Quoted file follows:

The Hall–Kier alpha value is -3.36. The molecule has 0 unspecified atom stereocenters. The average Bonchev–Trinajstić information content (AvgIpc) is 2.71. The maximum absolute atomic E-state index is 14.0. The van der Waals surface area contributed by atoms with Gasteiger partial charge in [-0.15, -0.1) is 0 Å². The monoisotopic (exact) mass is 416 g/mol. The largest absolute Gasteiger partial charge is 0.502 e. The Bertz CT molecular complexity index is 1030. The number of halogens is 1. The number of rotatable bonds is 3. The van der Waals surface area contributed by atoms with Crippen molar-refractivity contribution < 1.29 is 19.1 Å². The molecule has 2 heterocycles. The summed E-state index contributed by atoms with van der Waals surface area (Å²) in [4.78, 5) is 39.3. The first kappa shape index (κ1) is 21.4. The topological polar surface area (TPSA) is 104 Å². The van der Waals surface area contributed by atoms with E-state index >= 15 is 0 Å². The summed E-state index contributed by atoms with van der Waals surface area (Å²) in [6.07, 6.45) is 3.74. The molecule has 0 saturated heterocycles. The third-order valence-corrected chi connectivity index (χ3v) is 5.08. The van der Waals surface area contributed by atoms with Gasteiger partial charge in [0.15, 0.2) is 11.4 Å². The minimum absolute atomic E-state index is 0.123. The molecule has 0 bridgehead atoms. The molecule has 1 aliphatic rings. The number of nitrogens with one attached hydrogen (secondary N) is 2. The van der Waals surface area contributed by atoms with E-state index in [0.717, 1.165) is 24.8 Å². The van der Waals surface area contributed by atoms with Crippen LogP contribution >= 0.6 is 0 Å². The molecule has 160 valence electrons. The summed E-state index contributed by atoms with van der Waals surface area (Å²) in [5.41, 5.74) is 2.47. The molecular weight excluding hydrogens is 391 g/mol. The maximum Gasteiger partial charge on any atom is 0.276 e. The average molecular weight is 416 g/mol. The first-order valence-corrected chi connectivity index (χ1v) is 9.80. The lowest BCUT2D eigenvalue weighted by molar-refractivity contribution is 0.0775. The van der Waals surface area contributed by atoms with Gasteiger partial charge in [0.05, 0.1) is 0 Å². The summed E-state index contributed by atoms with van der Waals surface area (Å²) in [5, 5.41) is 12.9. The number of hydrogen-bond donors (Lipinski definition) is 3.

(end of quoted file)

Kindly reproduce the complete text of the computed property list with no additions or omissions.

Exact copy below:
The Hall–Kier alpha value is -3.36. The molecule has 0 unspecified atom stereocenters. The average Bonchev–Trinajstić information content (AvgIpc) is 2.71. The maximum absolute atomic E-state index is 14.0. The van der Waals surface area contributed by atoms with Gasteiger partial charge in [-0.15, -0.1) is 0 Å². The monoisotopic (exact) mass is 416 g/mol. The largest absolute Gasteiger partial charge is 0.502 e. The Bertz CT molecular complexity index is 1030. The number of halogens is 1. The number of rotatable bonds is 3. The van der Waals surface area contributed by atoms with Crippen molar-refractivity contribution < 1.29 is 19.1 Å². The molecule has 2 heterocycles. The summed E-state index contributed by atoms with van der Waals surface area (Å²) in [4.78, 5) is 39.3. The first kappa shape index (κ1) is 21.4. The topological polar surface area (TPSA) is 104 Å². The van der Waals surface area contributed by atoms with E-state index >= 15 is 0 Å². The summed E-state index contributed by atoms with van der Waals surface area (Å²) in [6.07, 6.45) is 3.74. The molecule has 0 saturated heterocycles. The third-order valence-corrected chi connectivity index (χ3v) is 5.08. The van der Waals surface area contributed by atoms with Gasteiger partial charge in [0.15, 0.2) is 11.4 Å². The minimum absolute atomic E-state index is 0.123. The molecule has 0 bridgehead atoms. The molecule has 1 aliphatic rings. The number of nitrogens with one attached hydrogen (secondary N) is 2. The van der Waals surface area contributed by atoms with E-state index in [0.717, 1.165) is 24.8 Å². The van der Waals surface area contributed by atoms with Crippen LogP contribution >= 0.6 is 0 Å². The molecule has 160 valence electrons. The summed E-state index contributed by atoms with van der Waals surface area (Å²) in [5.41, 5.74) is 2.47. The molecular weight excluding hydrogens is 391 g/mol. The maximum Gasteiger partial charge on any atom is 0.276 e. The average molecular weight is 416 g/mol. The first-order valence-corrected chi connectivity index (χ1v) is 9.80. The lowest BCUT2D eigenvalue weighted by molar-refractivity contribution is 0.0775. The van der Waals surface area contributed by atoms with Gasteiger partial charge in [0.05, 0.1) is 0 Å². The summed E-state index contributed by atoms with van der Waals surface area (Å²) in [5, 5.41) is 12.9. The number of hydrogen-bond donors (Lipinski definition) is 3.